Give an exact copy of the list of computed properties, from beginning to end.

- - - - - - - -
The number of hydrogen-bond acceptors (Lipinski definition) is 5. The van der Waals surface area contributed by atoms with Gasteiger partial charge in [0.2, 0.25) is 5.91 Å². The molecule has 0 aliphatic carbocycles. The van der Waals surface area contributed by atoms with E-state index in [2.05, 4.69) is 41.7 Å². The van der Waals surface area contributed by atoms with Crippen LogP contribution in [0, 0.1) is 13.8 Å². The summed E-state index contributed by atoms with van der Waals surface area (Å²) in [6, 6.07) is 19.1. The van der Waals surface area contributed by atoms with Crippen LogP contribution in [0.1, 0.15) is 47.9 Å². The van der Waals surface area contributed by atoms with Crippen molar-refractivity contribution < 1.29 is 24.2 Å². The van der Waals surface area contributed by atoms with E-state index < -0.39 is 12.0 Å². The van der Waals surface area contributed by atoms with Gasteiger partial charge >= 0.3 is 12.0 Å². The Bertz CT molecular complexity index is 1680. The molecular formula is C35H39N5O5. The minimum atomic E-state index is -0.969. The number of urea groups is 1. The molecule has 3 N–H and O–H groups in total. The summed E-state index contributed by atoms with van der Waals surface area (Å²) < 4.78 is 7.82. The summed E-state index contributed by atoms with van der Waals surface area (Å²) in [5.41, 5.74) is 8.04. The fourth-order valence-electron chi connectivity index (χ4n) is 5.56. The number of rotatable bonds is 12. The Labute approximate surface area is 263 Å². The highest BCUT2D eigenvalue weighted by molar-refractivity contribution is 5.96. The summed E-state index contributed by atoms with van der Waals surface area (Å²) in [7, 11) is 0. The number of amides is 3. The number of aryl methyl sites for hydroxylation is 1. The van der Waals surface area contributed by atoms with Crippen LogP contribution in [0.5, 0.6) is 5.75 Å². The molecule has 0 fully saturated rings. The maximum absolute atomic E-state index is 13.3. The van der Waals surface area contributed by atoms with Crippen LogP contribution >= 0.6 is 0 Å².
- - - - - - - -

The number of hydrogen-bond acceptors (Lipinski definition) is 5. The van der Waals surface area contributed by atoms with Gasteiger partial charge in [0.2, 0.25) is 5.91 Å². The molecule has 0 aliphatic carbocycles. The van der Waals surface area contributed by atoms with E-state index in [2.05, 4.69) is 41.7 Å². The van der Waals surface area contributed by atoms with Crippen LogP contribution in [0, 0.1) is 13.8 Å². The summed E-state index contributed by atoms with van der Waals surface area (Å²) in [6, 6.07) is 19.1. The van der Waals surface area contributed by atoms with Crippen LogP contribution in [0.1, 0.15) is 47.9 Å². The van der Waals surface area contributed by atoms with Crippen molar-refractivity contribution < 1.29 is 24.2 Å². The van der Waals surface area contributed by atoms with E-state index < -0.39 is 12.0 Å². The van der Waals surface area contributed by atoms with Gasteiger partial charge >= 0.3 is 12.0 Å². The Bertz CT molecular complexity index is 1680. The molecular formula is C35H39N5O5. The minimum atomic E-state index is -0.969. The number of urea groups is 1. The molecule has 3 N–H and O–H groups in total. The summed E-state index contributed by atoms with van der Waals surface area (Å²) < 4.78 is 7.82. The summed E-state index contributed by atoms with van der Waals surface area (Å²) in [5.41, 5.74) is 8.04. The fourth-order valence-electron chi connectivity index (χ4n) is 5.56. The number of rotatable bonds is 12. The Labute approximate surface area is 263 Å². The highest BCUT2D eigenvalue weighted by molar-refractivity contribution is 5.96. The summed E-state index contributed by atoms with van der Waals surface area (Å²) in [7, 11) is 0. The number of amides is 3. The number of aryl methyl sites for hydroxylation is 1. The van der Waals surface area contributed by atoms with Crippen LogP contribution in [0.5, 0.6) is 5.75 Å². The molecule has 0 fully saturated rings. The maximum absolute atomic E-state index is 13.3. The van der Waals surface area contributed by atoms with Crippen LogP contribution >= 0.6 is 0 Å².